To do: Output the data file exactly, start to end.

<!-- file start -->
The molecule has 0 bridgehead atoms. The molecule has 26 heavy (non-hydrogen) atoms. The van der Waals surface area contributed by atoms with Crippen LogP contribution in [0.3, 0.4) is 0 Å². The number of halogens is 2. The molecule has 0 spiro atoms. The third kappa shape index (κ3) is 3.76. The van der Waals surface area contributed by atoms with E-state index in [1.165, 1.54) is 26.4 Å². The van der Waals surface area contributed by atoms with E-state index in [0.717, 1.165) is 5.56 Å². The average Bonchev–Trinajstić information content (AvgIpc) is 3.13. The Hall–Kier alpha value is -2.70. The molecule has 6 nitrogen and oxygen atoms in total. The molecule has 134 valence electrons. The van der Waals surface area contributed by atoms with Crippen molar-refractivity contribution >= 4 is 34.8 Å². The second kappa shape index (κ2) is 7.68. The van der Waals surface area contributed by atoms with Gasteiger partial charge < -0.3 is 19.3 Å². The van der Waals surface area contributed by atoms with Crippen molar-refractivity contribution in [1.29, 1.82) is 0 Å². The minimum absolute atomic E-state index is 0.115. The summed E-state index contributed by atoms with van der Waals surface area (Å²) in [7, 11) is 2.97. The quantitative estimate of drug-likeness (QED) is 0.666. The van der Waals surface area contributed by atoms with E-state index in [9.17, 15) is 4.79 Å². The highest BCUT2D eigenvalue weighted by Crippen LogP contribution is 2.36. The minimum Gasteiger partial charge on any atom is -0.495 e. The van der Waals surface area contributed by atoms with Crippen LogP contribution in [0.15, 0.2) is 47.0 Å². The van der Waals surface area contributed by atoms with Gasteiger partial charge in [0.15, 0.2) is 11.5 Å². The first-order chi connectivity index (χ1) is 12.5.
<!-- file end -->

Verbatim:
The molecule has 0 bridgehead atoms. The molecule has 26 heavy (non-hydrogen) atoms. The van der Waals surface area contributed by atoms with Crippen LogP contribution in [0.3, 0.4) is 0 Å². The number of halogens is 2. The molecule has 0 spiro atoms. The third kappa shape index (κ3) is 3.76. The van der Waals surface area contributed by atoms with E-state index in [1.165, 1.54) is 26.4 Å². The van der Waals surface area contributed by atoms with E-state index in [0.717, 1.165) is 5.56 Å². The average Bonchev–Trinajstić information content (AvgIpc) is 3.13. The Hall–Kier alpha value is -2.70. The molecule has 6 nitrogen and oxygen atoms in total. The molecule has 134 valence electrons. The van der Waals surface area contributed by atoms with Crippen molar-refractivity contribution >= 4 is 34.8 Å². The second kappa shape index (κ2) is 7.68. The van der Waals surface area contributed by atoms with Gasteiger partial charge < -0.3 is 19.3 Å². The van der Waals surface area contributed by atoms with Crippen molar-refractivity contribution in [1.29, 1.82) is 0 Å². The minimum absolute atomic E-state index is 0.115. The summed E-state index contributed by atoms with van der Waals surface area (Å²) in [7, 11) is 2.97. The quantitative estimate of drug-likeness (QED) is 0.666. The van der Waals surface area contributed by atoms with E-state index in [9.17, 15) is 4.79 Å². The highest BCUT2D eigenvalue weighted by Crippen LogP contribution is 2.36. The minimum Gasteiger partial charge on any atom is -0.495 e. The van der Waals surface area contributed by atoms with Crippen LogP contribution in [0.15, 0.2) is 47.0 Å². The van der Waals surface area contributed by atoms with Gasteiger partial charge in [0.15, 0.2) is 11.5 Å². The first-order chi connectivity index (χ1) is 12.5.